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Bouillon Weekly: Shutdown

Dear readers,

Its been a busy weekend in the North American news cycle. Its not every day a government shuts down and for the USA its the first time since the 21-day stall in the mid 90s under Clinton. That was a longer shutdown than usual, with most since 1976 never lasting more than a few days. There is an exception though, and it’s worth noting. During the Carter years tensions were running high due to, unsurprisingly, health care funding. This was four years after the landmark Roe v. Wade case and the question on the docket was abortion funding, as is the case now with the Affordable Care Act,  disagreements are both bitter and stubborn. Between ‘77 and ‘79 the government shut down five times totaling 57 days – an unfavourable precedent.

As it stands, a lot of people think we’re in it for the long haul with much of media supposing that this shutdown might outlast Clinton’s due to the incredibly bitter nature of the tension between the two sides of the house. Never mind Clinton, lets hope we don’t outlast Carter. Canadians have little to worry about yet with regards to our neighbours to the south,  but the longer it goes on the more we have to fear in terms of economic impact. Jim Flaherty has been oft quoted of late – “This is a reminder that while Canada’s economy remains strong, we are still vulnerable to uncertainties outside of our borders, especially in the U.S. and Europe,”. When America’s economy falters, Canadians brace for impact. For now however,  it just looks like you might have to reschedule that Thanksgiving trip to the Lincoln memorial. For more on this issue check out new writer Kathryn Rockwell’s piece Government Shutdown: A bitter political divide stalls US government.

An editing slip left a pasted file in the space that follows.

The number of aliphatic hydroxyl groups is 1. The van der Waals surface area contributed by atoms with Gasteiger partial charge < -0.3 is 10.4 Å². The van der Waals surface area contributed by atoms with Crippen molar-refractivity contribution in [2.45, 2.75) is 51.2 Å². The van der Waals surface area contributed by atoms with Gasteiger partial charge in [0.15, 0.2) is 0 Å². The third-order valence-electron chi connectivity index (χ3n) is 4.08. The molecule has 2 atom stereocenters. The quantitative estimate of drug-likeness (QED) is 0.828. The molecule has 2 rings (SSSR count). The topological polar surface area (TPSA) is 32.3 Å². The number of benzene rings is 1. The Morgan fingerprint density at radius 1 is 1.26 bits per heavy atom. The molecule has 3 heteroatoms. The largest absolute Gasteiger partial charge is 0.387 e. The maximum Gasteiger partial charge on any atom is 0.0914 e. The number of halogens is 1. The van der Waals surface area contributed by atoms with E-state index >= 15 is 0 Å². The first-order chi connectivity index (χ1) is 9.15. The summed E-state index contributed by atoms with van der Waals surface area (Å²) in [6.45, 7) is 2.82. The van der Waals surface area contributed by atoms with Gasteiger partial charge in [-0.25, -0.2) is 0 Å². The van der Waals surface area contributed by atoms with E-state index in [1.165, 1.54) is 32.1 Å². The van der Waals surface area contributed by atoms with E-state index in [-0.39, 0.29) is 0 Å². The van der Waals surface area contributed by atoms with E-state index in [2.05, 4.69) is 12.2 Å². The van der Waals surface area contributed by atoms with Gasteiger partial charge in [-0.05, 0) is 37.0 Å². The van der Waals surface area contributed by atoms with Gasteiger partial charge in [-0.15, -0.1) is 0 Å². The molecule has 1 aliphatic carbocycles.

For other American news:  read Maxson Gallo’s look at the recent democratic mayoral primary  in NYC – The Life and Death of Identity Politics In the Big Apple? Also of interest: ? After 34 Years, Hope for Diplomacy Emerges by Michael Swistara- American relations with Iran have been rocky at best but is there change on the horizon? Not exactly foreign policy, but definitely a look at American impact abroad – read  The First Female Maasai Warrior is not Maasai by Khaldah Salih.

Whatever happened to Greece after it dropped off the media radar? An overview on the situation as is by Constantine Valettas: Is There a Light at the End of the Tunnel? Continued Struggles in Greece. And the Golden Dawn? Sundown for the Golden Dawn: Criminal Organization or Political Party? by Concordia writer David Hughes.

On an unrelated note, if you vote (you should really vote) you should read Digitalizing Democracy: E-Voting in Switzerland by Matthew Bienz.

that’s it for now readers,

Meagan Potier

Editor-in-Chief

photo credit AttributionNoncommercialNo Derivative Works Some rights reserved by cool revolution

 

About meagan.potier

Student of World Religions and Political Science at McGill University. Meagan joined The Political Bouillon last year in hopes of being able to keep writing and editing, as well as foster her interests in international politics. As Managing Editor. Through her position she helps the Bouillon evolve into stronger and more comprehensive publication that embodies the myriad of opinions and perspectives it represents.

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